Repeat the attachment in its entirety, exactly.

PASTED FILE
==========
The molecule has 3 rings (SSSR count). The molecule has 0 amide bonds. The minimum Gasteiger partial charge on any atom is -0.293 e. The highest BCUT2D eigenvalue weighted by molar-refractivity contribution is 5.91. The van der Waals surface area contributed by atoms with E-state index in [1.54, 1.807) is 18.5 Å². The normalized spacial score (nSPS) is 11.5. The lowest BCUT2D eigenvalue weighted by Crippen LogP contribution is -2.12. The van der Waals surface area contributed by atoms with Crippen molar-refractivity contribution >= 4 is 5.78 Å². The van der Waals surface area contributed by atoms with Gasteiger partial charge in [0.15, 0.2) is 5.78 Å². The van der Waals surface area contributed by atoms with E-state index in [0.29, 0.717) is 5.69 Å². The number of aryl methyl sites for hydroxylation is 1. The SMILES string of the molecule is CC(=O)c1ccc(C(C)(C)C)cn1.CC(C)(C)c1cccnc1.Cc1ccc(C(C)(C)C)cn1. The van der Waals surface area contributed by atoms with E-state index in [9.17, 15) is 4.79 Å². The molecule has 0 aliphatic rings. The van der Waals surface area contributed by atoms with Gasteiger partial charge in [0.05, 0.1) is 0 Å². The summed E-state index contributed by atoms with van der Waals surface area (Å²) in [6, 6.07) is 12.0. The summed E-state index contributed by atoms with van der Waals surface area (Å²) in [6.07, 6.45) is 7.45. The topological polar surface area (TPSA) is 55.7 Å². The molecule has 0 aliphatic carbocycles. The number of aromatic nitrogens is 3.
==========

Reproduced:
The molecule has 3 rings (SSSR count). The molecule has 0 amide bonds. The minimum Gasteiger partial charge on any atom is -0.293 e. The highest BCUT2D eigenvalue weighted by molar-refractivity contribution is 5.91. The van der Waals surface area contributed by atoms with E-state index in [1.54, 1.807) is 18.5 Å². The normalized spacial score (nSPS) is 11.5. The lowest BCUT2D eigenvalue weighted by Crippen LogP contribution is -2.12. The van der Waals surface area contributed by atoms with Crippen molar-refractivity contribution >= 4 is 5.78 Å². The van der Waals surface area contributed by atoms with Gasteiger partial charge in [0.15, 0.2) is 5.78 Å². The van der Waals surface area contributed by atoms with E-state index in [0.29, 0.717) is 5.69 Å². The number of aryl methyl sites for hydroxylation is 1. The SMILES string of the molecule is CC(=O)c1ccc(C(C)(C)C)cn1.CC(C)(C)c1cccnc1.Cc1ccc(C(C)(C)C)cn1. The van der Waals surface area contributed by atoms with E-state index in [9.17, 15) is 4.79 Å². The molecule has 0 aliphatic rings. The van der Waals surface area contributed by atoms with Gasteiger partial charge in [0.05, 0.1) is 0 Å². The summed E-state index contributed by atoms with van der Waals surface area (Å²) in [6, 6.07) is 12.0. The summed E-state index contributed by atoms with van der Waals surface area (Å²) in [6.07, 6.45) is 7.45. The topological polar surface area (TPSA) is 55.7 Å². The molecule has 0 aliphatic carbocycles. The number of aromatic nitrogens is 3.